"E" for eye health When it comes to eye health, vitamin E is the current antioxidant of choice. New research reveals vitamin E as the first proven treatment to slow the progression of vision loss due to macular degeneration.
"E" for eye health
When it comes to eye health, vitamin E is the current antioxidant of choice. New research reveals vitamin E as the first proven treatment to slow the progression of vision loss due to macular degeneration.
Commonly observed in people over 55, age-related macular degeneration is responsible for one in three cases of vision loss. It's the number one cause of vision loss in Canada.
But last January, as part of a major ongoing study, researchers at Johns Hopkins University found 400 IU of vitamin E plus vitamin C, beta-carotene, and small amounts of zinc and copper reduced the likelihood of progression of macular degeneration by 25 percent in patients at an intermediate disease stage. Supplementation with this combination also reduced the risk of vision loss by 19 percent over five years.
Source: February 2004 John Hopkins medical letter, Health After 50.
Supplements for eye health
Vitamin E, with mixed tocopherols: 400 IU
Vitamin A: 25,000 IU (avoid during pregnancy), OR beta carotene: 50,000 IU
Vitamin B-complex, with 100 mg extra vitamin B2
Vitamin C, with bioflavonoids: 1,000 mg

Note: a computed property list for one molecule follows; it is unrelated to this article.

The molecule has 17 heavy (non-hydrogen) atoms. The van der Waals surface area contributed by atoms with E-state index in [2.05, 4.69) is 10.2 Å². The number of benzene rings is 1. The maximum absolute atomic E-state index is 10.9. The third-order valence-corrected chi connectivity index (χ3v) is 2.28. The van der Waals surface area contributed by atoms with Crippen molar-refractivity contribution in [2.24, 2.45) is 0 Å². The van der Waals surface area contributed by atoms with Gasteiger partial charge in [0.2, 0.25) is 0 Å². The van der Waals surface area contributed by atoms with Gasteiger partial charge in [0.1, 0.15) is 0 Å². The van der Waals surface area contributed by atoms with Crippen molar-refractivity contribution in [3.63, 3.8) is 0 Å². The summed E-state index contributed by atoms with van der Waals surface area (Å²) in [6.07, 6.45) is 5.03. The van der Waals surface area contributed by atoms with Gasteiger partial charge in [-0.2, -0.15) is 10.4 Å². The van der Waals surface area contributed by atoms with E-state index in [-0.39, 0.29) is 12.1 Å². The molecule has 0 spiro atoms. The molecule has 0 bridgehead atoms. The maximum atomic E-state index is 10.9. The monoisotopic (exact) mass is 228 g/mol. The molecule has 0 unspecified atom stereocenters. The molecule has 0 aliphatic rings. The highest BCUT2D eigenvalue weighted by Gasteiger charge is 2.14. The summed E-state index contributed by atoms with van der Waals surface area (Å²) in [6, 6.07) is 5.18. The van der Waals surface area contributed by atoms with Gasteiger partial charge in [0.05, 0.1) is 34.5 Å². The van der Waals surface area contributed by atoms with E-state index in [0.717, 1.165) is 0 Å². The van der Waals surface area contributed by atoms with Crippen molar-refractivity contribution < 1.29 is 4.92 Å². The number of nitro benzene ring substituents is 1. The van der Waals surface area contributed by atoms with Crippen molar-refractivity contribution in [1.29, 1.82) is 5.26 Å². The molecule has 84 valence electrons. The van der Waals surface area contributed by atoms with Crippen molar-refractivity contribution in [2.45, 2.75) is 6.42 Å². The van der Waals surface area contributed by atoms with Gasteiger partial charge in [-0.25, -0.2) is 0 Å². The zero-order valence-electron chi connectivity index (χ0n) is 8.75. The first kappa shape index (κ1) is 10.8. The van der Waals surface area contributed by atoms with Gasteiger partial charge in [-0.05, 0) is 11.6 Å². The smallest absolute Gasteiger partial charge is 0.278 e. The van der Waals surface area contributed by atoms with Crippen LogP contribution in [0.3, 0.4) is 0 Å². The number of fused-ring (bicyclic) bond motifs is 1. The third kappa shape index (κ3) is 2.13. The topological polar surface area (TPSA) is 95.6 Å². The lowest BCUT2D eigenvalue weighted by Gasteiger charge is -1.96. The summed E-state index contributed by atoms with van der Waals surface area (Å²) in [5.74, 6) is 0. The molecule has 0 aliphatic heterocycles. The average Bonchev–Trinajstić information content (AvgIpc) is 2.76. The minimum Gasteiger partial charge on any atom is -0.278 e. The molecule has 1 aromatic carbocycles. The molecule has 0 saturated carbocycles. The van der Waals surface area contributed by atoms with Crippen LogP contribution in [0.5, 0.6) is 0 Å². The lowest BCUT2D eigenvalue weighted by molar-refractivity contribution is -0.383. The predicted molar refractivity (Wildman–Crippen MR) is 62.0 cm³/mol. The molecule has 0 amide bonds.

Evening primrose oil: two 500 mg capsules three times daily
Source: alive Encyclopedia, alive.com.
Acupuncture for cancer patients
With complementary cancer care on the rise, more and more patients are discovering how acupuncture can play a beneficial role in their treatment.
"Acupuncture will not cure cancer, but it may improve immune function," says Joseph Chiang, MD, an anesthesiologist and professor at the University of Texas MD Anderson Cancer Center, in the February 2004 issue of CancerWise.
Acupuncture is a part of traditional Chinese medicine (TCM); the ancient discipline involves inserting small, thin, sterile needles into specific points on the body in order to facilitate the flow of qi (energy). According to TCM theory, blockages in qi contribute to sickness and disease.
Cancer patients who try acupuncture frequently report relief from side-effects of conventional treatment such as fatigue, nausea, headache, insomnia, muscle aches, and bowel problems.
The National Institutes of Health has endorsed the body of evidence pointing to acupuncture's ability to reduce nausea and vomiting due to chemotherapy. Other research on acupuncture has jumped in recent years, with the National Center for Complementary and Alternative Medicine recently awarding millions of dollars in grants to study how the modality works.
Consult your naturopathic physician or licensed acupuncturist to determine whether acupuncture may assist with your treatment program.
Source: www. cancerwise.org.